Fairbanks, Delta Junction, Valdez, Whittier, Girdwood, Anchorage
Day 1 - Fairbanks
This trip begins in Fairbanks, the state’s second-largest city and an easy place to pick up a rental car to begin your road trip on Alaska’s scenic byways. Before leaving town, consider driving a short distance out of the city on the Steese Highway to check out the Trans Alaska Pipeline viewpoint. Interpretive signs will give you some history and technical background that will serve you well – you’ll be seeing a lot of the iconic pipeline along the drive to Valdez.
Day 2 – Fairbanks to Delta Junction
Just south of Fairbanks on the Richardson Highway is the small city of North Pole, Alaska. One of the byway’s features is the legendary Santa Claus House, visible right off the roadway as you pass through town. Be sure to stop – it’s much more than a toy store! Continuing on, you’ll be driving alongside the Tanana River, one of the many braided waterways that snake through Interior Alaska. When you are almost to Delta Junction, about 100 miles south of Fairbanks, keep an eye out for the turn to Big Delta State Historical Park and its centerpiece, Rika’s Roadhouse. It was once a remote outpost for travelers on the Valdez-to-Fairbanks wagon trail. Spend the night in Delta.
Day 3 – Delta Junction to Valdez
The road winds past several large and popular lakes along the way to the second section of scenic byway on this itinerary, including Summit, Tangle and Paxson lakes. The South Segment of the Richardson Highway Scenic Byway begins in Glennallen, and you’ll soon see why. The trip over Thompson Pass, through Keystone Canyon and into beautiful, mountain-ringed Valdez is among the most scenic in the state. Worthington Glacier tumbles out of the mountains, waterfalls thunder into the Lowe River and views stretch for hundreds of miles from the top of Thompson Pass. Spend the night in Valdez.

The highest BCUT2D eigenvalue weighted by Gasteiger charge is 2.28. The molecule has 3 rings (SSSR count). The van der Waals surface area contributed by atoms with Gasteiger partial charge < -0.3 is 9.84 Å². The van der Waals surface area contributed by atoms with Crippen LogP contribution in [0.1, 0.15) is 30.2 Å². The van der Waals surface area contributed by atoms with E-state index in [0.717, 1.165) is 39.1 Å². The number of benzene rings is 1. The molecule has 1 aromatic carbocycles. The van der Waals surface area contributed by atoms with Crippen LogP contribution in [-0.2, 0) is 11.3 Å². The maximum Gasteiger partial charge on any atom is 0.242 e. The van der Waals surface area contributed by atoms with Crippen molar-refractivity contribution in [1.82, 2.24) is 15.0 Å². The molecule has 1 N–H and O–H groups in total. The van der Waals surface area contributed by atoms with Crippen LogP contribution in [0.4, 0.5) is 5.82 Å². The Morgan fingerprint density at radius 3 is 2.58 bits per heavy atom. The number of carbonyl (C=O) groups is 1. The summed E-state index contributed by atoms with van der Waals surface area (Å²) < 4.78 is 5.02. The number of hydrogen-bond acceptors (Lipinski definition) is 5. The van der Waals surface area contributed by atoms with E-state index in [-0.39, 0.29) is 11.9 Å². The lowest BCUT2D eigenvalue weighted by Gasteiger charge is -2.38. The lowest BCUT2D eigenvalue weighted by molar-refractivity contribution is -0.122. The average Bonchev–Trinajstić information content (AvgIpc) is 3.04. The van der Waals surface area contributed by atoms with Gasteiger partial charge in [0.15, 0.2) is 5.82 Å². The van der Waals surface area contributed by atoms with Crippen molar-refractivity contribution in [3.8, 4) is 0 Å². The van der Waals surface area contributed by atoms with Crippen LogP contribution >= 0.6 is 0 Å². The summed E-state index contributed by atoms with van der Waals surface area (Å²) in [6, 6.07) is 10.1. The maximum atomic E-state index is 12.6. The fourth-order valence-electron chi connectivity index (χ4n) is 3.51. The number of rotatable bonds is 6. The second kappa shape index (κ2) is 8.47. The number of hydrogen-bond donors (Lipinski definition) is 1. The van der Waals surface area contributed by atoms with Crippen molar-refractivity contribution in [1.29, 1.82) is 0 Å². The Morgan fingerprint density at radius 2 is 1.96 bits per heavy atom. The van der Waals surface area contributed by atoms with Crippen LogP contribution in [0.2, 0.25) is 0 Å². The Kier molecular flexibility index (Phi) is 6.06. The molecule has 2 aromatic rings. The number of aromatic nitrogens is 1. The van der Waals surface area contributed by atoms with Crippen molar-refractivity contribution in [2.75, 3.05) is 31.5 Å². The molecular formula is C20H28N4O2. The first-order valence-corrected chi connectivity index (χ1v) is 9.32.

Day 4 – Valdez
Spend the next day in Valdez, where locals refer to their town as “Little Switzerland” for all the snow-capped mountains that ring the area. Activity options include taking sport fishing charter, a day cruise to view the glaciers and wildlife of Prince William Sound, kayaking, hiking, sampling fresh-caught local seafood and exploring the town’s handful of small but high-quality museums. Overnight in Valdez.
Day 5 – Valdez to Whittier
In the morning, you’ll board an Alaska Marine Highway ferry for the approximately seven-hour trip from Valdez to Whittier through Prince William Sound. Alaska’s ferry routes have been designated as a National Scenic Byway, mostly due to the knockout coastal scenery. From Whittier, drive 30 miles north to Girdwood, where you’ll spend the night. Along the way, consider stopping at the Alaska Wildlife Conservation Center to view tons of Alaska wildlife up close – including musk oxen, wood bison, bears, moose and much more. As you head north from there toward Girdwood, you’ll be on the Seward Highway, which is also a National Scenic Byway. It snakes up the east side of Turnagain Arm, a relatively narrow offshoot of Cook Inlet. Along either side, mountains surge skyward. At different times throughout the summer, beluga whales can be spotted in the water right from the highway. Spend the night in Girdwood, a small ski resort town located about halfway between Whittier and Anchorage.
Day 6 – Girdwood to Anchorage
Before leaving Girdwood, take the short and easy Winner Creek Trail hike through the Chugach National Forest or ride the Alyeska Resort tram to the top of the mountain. Back on the Seward Highway, you’ll still be enjoying the sights of Turnagain Arm. Keep your eyes on the steep, rocky cliffs above the roadway for mountain goats and their kids. Just before reaching Anchorage, stop at the Anchorage Coastal Wildlife Refuge at Potter Marsh. A well-maintained boardwalk through the marsh is the perfect vantage for bird watching. Your journey officially ends in Anchorage, but consider continuing back to Fairbanks via the Parks Highway, another scenic byway, with a stop in Denali National Park and Preserve along the way.